Posted on 2015-12-09 09:00:25
In a perfect world everyone would have a completely accurate credit report. But, unfortunately, that is not the world we live in. The reality is that mistakes on credit reports happen rather frequently. The worst mistake may be the one you don’t know about, the one that could be causing you to pay high interest rates or larger down payments. The bottom line is no one is more responsible for checking the accuracy of the information in your credit report than you. You are the one who will know if something on your credit report is inaccurate. You are the one who can take action to correct errors on your credit report.
How Information Gets on Your Credit Report The three major credit bureaus—Equifax, Experian and TransUnion--collect information from credit card companies, banks, landlords and other businesses and government agencies consumers deal with. They compile this information in individual credit reports, then sell the information to lenders and other entities to use to evaluate your creditworthiness. A lot of information is passed to the credit bureaus every day, and the potential for errors is high. How Inaccuracies Happen Most of the mistakes on a credit report could probably be traced back to human error. But sometimes the problem is identity theft or credit card fraud. Whether someone has stolen your credit card or merely obtained enough personal information about you to open new accounts, the information that is reported to the credit bureaus is accurate—it’s just not yours. Take Charge of Your Credit Report There is really no excuse for not knowing what is on your own credit report. You are the one who will recognize mistakes in your personal information. You are the one who can spot a new account that you didn’t open or fraudulent charges. If you check your credit report and find nothing amiss, congratulations! But don’t be foolish enough to think a mistake can’t show up tomorrow. MyFreeScoreNow’s credit monitoring service will keep daily tabs on your credit report and will alert you whenever there are significant changes you should personally verify. If you find mistakes, you can begin the process of disputing those items.Credit monitoring puts time on your side and gives you one less thing to think about as you go about the business of life. Give yourself the gift of credit monitoring in 2016.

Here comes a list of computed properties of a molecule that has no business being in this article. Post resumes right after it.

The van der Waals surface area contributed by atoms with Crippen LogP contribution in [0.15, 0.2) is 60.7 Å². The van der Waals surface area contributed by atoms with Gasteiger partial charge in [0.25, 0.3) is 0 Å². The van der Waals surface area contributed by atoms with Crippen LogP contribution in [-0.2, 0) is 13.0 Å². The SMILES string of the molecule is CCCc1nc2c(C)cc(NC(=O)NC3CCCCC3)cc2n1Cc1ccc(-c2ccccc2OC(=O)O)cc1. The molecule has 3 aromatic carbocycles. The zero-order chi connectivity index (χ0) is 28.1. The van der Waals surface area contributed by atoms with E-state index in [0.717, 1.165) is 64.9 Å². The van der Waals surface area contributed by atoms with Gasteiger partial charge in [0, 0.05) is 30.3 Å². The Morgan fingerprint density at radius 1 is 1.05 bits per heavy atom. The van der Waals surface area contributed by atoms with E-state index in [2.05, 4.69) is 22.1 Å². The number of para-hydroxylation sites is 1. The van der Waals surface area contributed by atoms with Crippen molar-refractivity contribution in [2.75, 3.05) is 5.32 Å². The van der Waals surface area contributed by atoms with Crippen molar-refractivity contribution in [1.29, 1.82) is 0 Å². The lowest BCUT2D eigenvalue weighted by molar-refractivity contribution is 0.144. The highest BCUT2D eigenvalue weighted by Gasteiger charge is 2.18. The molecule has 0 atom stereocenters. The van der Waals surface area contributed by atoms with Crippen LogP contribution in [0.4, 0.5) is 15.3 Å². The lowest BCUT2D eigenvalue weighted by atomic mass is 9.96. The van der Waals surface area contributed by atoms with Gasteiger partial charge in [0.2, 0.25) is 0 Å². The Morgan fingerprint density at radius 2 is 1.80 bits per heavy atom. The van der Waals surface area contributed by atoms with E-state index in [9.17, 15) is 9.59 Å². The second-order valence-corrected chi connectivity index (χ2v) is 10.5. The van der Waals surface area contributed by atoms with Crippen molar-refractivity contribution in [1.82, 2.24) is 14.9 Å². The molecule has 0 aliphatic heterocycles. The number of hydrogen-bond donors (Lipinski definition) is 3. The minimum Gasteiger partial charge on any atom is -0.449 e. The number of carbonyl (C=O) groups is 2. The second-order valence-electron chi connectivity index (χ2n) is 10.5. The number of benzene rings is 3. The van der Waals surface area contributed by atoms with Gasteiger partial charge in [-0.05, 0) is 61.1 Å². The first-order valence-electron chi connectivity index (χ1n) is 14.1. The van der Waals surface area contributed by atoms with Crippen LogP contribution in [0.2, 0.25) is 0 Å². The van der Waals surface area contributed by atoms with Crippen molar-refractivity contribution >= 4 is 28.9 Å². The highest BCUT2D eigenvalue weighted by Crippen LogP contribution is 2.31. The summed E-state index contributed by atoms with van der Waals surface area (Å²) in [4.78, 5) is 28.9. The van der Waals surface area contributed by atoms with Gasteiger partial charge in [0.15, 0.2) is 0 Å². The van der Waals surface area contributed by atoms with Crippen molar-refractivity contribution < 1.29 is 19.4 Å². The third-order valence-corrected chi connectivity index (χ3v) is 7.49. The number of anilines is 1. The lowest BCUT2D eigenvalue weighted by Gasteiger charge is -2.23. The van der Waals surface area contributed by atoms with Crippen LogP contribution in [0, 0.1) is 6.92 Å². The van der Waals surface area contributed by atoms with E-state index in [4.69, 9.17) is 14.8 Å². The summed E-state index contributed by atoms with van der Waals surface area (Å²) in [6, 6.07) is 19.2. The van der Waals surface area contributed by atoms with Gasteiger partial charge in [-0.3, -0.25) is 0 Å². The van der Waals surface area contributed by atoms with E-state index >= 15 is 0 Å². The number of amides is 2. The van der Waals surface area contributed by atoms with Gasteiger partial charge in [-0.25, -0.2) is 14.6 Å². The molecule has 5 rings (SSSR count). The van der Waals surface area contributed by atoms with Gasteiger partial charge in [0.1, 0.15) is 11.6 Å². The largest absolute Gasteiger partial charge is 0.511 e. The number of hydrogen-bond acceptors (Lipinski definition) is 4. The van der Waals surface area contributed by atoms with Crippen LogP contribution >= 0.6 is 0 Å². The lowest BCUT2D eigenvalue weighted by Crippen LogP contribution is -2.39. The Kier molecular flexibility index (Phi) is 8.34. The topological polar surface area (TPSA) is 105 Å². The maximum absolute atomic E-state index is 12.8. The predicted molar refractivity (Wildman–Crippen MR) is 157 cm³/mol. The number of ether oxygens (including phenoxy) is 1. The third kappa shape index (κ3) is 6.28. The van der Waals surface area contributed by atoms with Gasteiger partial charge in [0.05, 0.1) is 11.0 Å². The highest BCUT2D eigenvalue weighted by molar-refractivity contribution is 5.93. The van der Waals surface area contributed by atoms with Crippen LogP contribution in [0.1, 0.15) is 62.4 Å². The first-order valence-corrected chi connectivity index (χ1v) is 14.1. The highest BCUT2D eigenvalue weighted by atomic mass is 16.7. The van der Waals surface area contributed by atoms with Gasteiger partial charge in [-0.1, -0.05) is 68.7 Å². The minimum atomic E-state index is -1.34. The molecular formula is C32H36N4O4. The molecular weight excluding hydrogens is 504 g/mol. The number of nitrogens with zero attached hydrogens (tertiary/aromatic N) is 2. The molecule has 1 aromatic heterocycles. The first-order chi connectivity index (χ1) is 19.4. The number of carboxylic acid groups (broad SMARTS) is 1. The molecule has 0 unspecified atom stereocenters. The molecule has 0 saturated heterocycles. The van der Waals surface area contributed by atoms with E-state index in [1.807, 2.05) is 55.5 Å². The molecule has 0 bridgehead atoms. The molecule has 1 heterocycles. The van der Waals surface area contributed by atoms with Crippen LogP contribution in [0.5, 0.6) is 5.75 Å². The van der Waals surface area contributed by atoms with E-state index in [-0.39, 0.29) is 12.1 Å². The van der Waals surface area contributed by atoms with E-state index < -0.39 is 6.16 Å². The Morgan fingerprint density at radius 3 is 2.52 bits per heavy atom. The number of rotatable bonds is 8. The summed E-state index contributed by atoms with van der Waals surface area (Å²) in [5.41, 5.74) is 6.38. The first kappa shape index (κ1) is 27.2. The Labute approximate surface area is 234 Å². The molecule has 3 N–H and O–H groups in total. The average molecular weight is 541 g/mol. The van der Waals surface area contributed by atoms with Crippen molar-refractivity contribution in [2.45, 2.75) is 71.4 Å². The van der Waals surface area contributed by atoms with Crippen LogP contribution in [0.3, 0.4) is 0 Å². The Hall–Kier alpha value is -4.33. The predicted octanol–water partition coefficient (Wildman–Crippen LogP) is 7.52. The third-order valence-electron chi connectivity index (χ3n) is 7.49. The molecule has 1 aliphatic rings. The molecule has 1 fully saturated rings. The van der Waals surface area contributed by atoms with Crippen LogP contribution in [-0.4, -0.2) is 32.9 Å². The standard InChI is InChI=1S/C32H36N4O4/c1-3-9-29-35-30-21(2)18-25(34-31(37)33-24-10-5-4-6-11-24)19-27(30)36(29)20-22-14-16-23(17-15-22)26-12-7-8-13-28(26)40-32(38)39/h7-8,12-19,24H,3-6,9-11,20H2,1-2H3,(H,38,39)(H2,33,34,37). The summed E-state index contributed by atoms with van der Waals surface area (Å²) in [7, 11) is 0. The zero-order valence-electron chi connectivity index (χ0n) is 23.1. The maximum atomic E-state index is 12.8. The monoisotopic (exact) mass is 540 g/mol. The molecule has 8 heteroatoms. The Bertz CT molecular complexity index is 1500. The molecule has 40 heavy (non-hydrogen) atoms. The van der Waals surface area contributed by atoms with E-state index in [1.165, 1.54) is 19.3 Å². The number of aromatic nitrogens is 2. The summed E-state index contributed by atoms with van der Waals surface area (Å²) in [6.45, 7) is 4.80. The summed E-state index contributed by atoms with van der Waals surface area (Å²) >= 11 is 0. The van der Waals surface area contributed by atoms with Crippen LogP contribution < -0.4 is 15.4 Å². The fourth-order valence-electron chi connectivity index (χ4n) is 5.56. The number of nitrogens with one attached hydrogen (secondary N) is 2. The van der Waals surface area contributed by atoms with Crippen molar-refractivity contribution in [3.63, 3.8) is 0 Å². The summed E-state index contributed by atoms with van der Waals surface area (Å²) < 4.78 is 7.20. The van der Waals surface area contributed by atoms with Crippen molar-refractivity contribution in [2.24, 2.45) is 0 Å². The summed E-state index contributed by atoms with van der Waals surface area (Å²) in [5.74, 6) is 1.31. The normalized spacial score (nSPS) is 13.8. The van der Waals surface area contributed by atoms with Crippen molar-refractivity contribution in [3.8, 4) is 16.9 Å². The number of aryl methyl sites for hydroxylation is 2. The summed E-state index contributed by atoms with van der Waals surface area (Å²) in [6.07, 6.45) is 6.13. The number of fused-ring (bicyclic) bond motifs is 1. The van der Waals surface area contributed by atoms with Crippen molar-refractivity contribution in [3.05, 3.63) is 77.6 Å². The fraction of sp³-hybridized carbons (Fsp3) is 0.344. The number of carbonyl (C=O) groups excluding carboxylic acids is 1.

Posted on 2015-10-07 09:00:12
Your credit report tells the story of how you have and are handling credit obligations. The heart of your credit report is the listing of your credit accounts and loans with details about each—the type of account, when it was opened, your credit limit, the current balance and your payment history. Those you have accounts with update information regularly. Credit report mistakes are rather common and can result in a lower credit score. That can impact your access to credit at the best terms. But it doesn’t stop there. Other entities such as utility companies, insurance companies, landlords and employers use the information in your credit report—or the credit score calculated based on that information—to make decisions that can affect your life. Accuracy matters! When you spot an error on your credit report, it should be reported to the credit bureau that is listing the incorrect information.